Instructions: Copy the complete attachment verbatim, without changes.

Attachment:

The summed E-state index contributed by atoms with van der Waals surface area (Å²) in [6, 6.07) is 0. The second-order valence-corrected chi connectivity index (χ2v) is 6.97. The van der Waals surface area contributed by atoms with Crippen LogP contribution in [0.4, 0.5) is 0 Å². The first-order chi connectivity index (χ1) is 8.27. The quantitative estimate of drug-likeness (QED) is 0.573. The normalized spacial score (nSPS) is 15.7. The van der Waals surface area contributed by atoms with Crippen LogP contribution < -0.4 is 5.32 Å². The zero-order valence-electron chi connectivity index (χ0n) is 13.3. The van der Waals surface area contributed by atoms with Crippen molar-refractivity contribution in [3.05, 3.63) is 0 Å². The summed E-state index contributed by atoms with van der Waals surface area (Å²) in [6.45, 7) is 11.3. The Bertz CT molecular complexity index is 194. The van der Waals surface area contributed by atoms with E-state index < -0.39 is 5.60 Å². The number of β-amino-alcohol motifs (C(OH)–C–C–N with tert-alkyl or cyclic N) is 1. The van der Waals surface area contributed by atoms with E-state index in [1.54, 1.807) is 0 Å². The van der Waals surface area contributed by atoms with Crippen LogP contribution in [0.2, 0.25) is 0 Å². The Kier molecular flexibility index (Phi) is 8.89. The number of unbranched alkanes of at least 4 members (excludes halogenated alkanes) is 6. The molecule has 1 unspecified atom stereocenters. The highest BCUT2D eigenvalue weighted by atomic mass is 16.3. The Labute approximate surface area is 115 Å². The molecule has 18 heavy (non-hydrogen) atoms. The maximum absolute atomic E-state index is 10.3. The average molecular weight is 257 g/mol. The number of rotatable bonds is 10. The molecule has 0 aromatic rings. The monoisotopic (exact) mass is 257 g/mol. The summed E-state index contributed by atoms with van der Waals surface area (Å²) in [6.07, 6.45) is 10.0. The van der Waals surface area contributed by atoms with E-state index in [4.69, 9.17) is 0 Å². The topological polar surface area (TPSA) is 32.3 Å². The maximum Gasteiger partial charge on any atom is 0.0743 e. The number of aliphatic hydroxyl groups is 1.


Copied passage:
The summed E-state index contributed by atoms with van der Waals surface area (Å²) in [6, 6.07) is 0. The second-order valence-corrected chi connectivity index (χ2v) is 6.97. The van der Waals surface area contributed by atoms with Crippen LogP contribution in [0.4, 0.5) is 0 Å². The first-order chi connectivity index (χ1) is 8.27. The quantitative estimate of drug-likeness (QED) is 0.573. The normalized spacial score (nSPS) is 15.7. The van der Waals surface area contributed by atoms with Crippen LogP contribution < -0.4 is 5.32 Å². The zero-order valence-electron chi connectivity index (χ0n) is 13.3. The van der Waals surface area contributed by atoms with Crippen molar-refractivity contribution in [3.05, 3.63) is 0 Å². The summed E-state index contributed by atoms with van der Waals surface area (Å²) in [6.45, 7) is 11.3. The Bertz CT molecular complexity index is 194. The van der Waals surface area contributed by atoms with E-state index < -0.39 is 5.60 Å². The number of β-amino-alcohol motifs (C(OH)–C–C–N with tert-alkyl or cyclic N) is 1. The van der Waals surface area contributed by atoms with E-state index in [1.54, 1.807) is 0 Å². The van der Waals surface area contributed by atoms with Crippen LogP contribution in [0.2, 0.25) is 0 Å². The Kier molecular flexibility index (Phi) is 8.89. The number of unbranched alkanes of at least 4 members (excludes halogenated alkanes) is 6. The molecule has 1 unspecified atom stereocenters. The highest BCUT2D eigenvalue weighted by atomic mass is 16.3. The Labute approximate surface area is 115 Å². The molecule has 18 heavy (non-hydrogen) atoms. The maximum absolute atomic E-state index is 10.3. The average molecular weight is 257 g/mol. The number of rotatable bonds is 10. The molecule has 0 aromatic rings. The monoisotopic (exact) mass is 257 g/mol. The summed E-state index contributed by atoms with van der Waals surface area (Å²) in [6.07, 6.45) is 10.0. The van der Waals surface area contributed by atoms with E-state index in [4.69, 9.17) is 0 Å². The topological polar surface area (TPSA) is 32.3 Å². The maximum Gasteiger partial charge on any atom is 0.0743 e. The number of aliphatic hydroxyl groups is 1.